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of justice. The intendants find the greatest difficulties in the choice of the subdelegados, from whom, in the actual state of things, the Indians can neither expect support or protection. That support and that protection they seek from the clergy; and hence the constant opposition in which the clergy and subdelegates usually live. However the natives place more confidence in the clergy and magistrates of a superior rank, the intendants and the oidores (members of the audiencia). Now, Sire, what attachment can the Indian have to the government, despised and degraded as he is, and almost without property and without hope of ameliorating his existence? He is merely attached to social life by a tie which affords him no advantage. Let not your majesty believe, that the dread of punishment alone is suf. ficient to preserve tranquillity in this country: there must be other motives, there must be more powerful motives. If the new legislation which Spain expects with impatience do not occupy itself with the situation of the Indians and people of colour, the influence which the clergy possess over the hearts of these unfortunate people, however great it may be, will not be sufficient to contain them in the submission and respect due to their sovereign. “Let the odious personal impost of the tribute be abolished; and let the infamy (infamia de derecho) which unjust laws have attempted to stamp on the people of colour be at an end; let them be declared capable of filling every civil employment which does not require a special title of nobility; let a portion of the demesnes of the crown (tierras realenguas), which are generally" uncultivated, be granted to the Indians and the casts; let an agrarian law be passed for Mexico similar to that of the Asturias and Galicia, by which the poor cultivator is permitted to bring in under certain conditions the land which the great proprietors have left so many ages uncultivated to the detriment of the national industry; let full liberty be granted to the Indians, the casts, and the whites to settle in villages which at present belong only to one of these classes; let salaries be appointed for all judges and all magistrates of districts; these, Sire, are the six principal points on which the felicity of the Mexican people depends. “It appears strange, no doubt, that, in a juncture when the finances of the state are in a deplorable situation, we presume to propose to your majesty the abolition of the tribute. A very simple calculation will prove, however, that the adoption of the measures above indicated, and the conceding to the Indian all the rights of denizens, will increase considerably instead of diminishing the revenues of the state (Real Hacienda).” The bishop supposes 810,000 families of Indians and men of colour in the whole extent of New Spain. Several of these families, especially those of mixed

blood, are clothed and enjoy some degree of comfort. They live nearly in the manner of the lower people of the peninsula; and their number is a , third of the whole mass. The annual consumption of this third part may be estimated at 300 piastres per family". Reckoning for the other thirds only 601 piastres i, and supposing the Indians to pay the alcavala of 14 per cent, like the whites, an annual revenue would be raised of 5,000,000 of piastres S, a much greater revenue than the quadruple of the present value of the tributes. We will not guarantee the accuracy of the numbers on which this calculation is founded ; but a simple sketch may suffice to prove, that on establishing an equality of duties and imposts among the different classes of people, not only the abolition of the capitation would create no deficit in the crown revenues, but that these revenues would necessarily increase with the increase of comfort and prosperity among the natives. We might have hoped that the administrations of three enlightened viceroys, animated with the most noble zeal for the public good, the Marquis de Croix, the Count de Revillagigedo, and the Chevalier d'Asanza, would have produced some happy changes in the political state of the Indians; but these hopes have been frustrated. The power of the viceroys has been singularly diminished of, late: they are fettered in all their measures, not only by the junta of finances (de Real Hacienda), and by the high court of justice (Audiencia), but also by the government in the mother country, which possesses the mania of wishing to govern in the greatest detail provinces at the distance of two thousand leagues, the physical and moral state of which are equally unknown to them. The philanthropists affirm, that it is happy for the Indians that they are neglected in Europe, because sad experience has proved that the most part of the measures adopted for their relief have produced an oppo ite effect. The lawyers, who detest innovations, and the Creol proprietors, who frequently find their interest in keeping the cultivator in degradation and misery, maintain that we must not interfere with the natives, because,on granting them more liberty, the whites would have everything to fear from the vindictive spirit and arrogance of the Indian race. The language is always the same whenever it is proposed to allow the peasant to participate in the rights of a free man and a citizen. I have heard the same arguments repeated in Mexico, Peru, and the kingdom of New Grenada, which, in several parts of Germany, Poland, Livonia, and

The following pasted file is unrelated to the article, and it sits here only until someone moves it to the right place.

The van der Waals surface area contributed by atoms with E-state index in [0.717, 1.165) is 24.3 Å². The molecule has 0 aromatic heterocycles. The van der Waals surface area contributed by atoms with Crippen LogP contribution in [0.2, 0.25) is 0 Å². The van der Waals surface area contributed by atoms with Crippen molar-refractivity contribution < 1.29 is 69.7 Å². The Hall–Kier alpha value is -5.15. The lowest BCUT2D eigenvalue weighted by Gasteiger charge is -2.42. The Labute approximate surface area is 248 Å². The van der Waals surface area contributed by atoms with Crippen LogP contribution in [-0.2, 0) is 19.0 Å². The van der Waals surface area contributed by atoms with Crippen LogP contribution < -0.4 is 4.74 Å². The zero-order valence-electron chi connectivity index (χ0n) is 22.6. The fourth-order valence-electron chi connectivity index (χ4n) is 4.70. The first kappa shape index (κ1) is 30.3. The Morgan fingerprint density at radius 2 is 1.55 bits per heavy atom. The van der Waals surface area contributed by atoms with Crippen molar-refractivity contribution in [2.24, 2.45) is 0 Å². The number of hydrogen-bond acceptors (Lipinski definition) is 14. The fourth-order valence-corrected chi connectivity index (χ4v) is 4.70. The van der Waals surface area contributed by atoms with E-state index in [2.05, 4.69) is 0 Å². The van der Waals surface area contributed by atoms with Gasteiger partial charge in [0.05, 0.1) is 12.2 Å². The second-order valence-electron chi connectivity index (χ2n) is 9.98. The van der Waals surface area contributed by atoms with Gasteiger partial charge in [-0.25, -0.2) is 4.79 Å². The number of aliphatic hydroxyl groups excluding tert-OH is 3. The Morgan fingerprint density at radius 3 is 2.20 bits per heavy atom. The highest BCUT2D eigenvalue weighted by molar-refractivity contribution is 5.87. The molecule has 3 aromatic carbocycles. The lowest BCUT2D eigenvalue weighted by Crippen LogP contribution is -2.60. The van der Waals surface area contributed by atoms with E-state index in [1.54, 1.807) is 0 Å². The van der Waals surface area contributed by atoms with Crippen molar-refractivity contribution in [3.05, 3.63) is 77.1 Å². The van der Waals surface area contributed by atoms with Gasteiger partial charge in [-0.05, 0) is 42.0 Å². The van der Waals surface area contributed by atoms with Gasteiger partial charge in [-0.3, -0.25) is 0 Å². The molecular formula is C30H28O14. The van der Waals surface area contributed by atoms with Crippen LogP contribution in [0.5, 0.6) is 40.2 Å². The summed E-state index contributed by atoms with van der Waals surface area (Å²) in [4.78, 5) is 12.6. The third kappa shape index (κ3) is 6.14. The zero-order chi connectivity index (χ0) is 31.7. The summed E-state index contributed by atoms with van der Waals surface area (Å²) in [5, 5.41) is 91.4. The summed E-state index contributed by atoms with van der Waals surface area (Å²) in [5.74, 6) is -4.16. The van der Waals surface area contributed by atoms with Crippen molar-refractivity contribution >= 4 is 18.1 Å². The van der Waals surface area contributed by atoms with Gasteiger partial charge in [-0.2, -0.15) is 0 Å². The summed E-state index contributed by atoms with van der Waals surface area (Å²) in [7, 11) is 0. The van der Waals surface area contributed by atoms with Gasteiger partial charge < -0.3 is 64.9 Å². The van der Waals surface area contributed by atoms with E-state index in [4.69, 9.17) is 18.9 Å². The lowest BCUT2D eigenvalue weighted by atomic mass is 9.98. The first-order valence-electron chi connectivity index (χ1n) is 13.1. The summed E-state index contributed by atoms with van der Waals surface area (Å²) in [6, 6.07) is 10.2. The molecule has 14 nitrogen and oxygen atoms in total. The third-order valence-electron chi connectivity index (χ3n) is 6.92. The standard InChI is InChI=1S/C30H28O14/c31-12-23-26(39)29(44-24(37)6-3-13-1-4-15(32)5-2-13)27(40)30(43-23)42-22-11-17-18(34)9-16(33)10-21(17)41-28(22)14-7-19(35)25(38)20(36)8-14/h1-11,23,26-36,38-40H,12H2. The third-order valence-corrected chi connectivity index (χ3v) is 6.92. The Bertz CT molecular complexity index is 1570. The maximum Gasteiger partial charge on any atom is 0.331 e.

* 67l. 12s. 6d. sterling. Trans. # 131.2s. 6d. sterling. Trans.

# It is computed that in the warm region of Mexico, a day labourer requires annually for himself and family, in nourishment and clothes, 72 piastres. The luxury is nearly 20 piastres less in the cold region of the country.

$ 1,093,750l. Sterling.

f

Russia, are opposed to the abolition of slavery among the peasants. Recent examples ought to teach us how dangerous it is to allow the Indians to form a status in statu, to perpetuate their insulation, barbarity of manners, misery, and consequently motives of hatred against the other cass. These very stupid indolent Indians, who suffer themselves patiently to be lashed at the church-doors, appear cunning, active, impetuous, and cruel, whenever they act in a body in popular disturbances. It may be useful to relate a proof of this assertion. The great revolt in 1781 very nearly deprived the king of Spain of all the mountainous part of Peru, at the period when Great Britain lost nearly all her colonies in the continent of America. Jose Gabriel Condorcanqui, known by the name of the Inca Tupac-Amaru, appeared at the head of an Indian army before the walls of Cusco. He was the son of the cacique of Tongasu.ca, a village of the province of Tinta, or rather the son of the cacique's wife; for it is certain that the pretended Inca was a Mestizoe, and that his true father was a monk. The Condorcanqui family traces its origin up to the Inca Sayri-Tupac, who disappeared in the thick forests to the east of Villcapampa, and to the Inca Tupac-Amaru, who, contrary to the orders of Philip the Second, was decapitated in 1578 under the viceroy Don Francisco de Toledo. .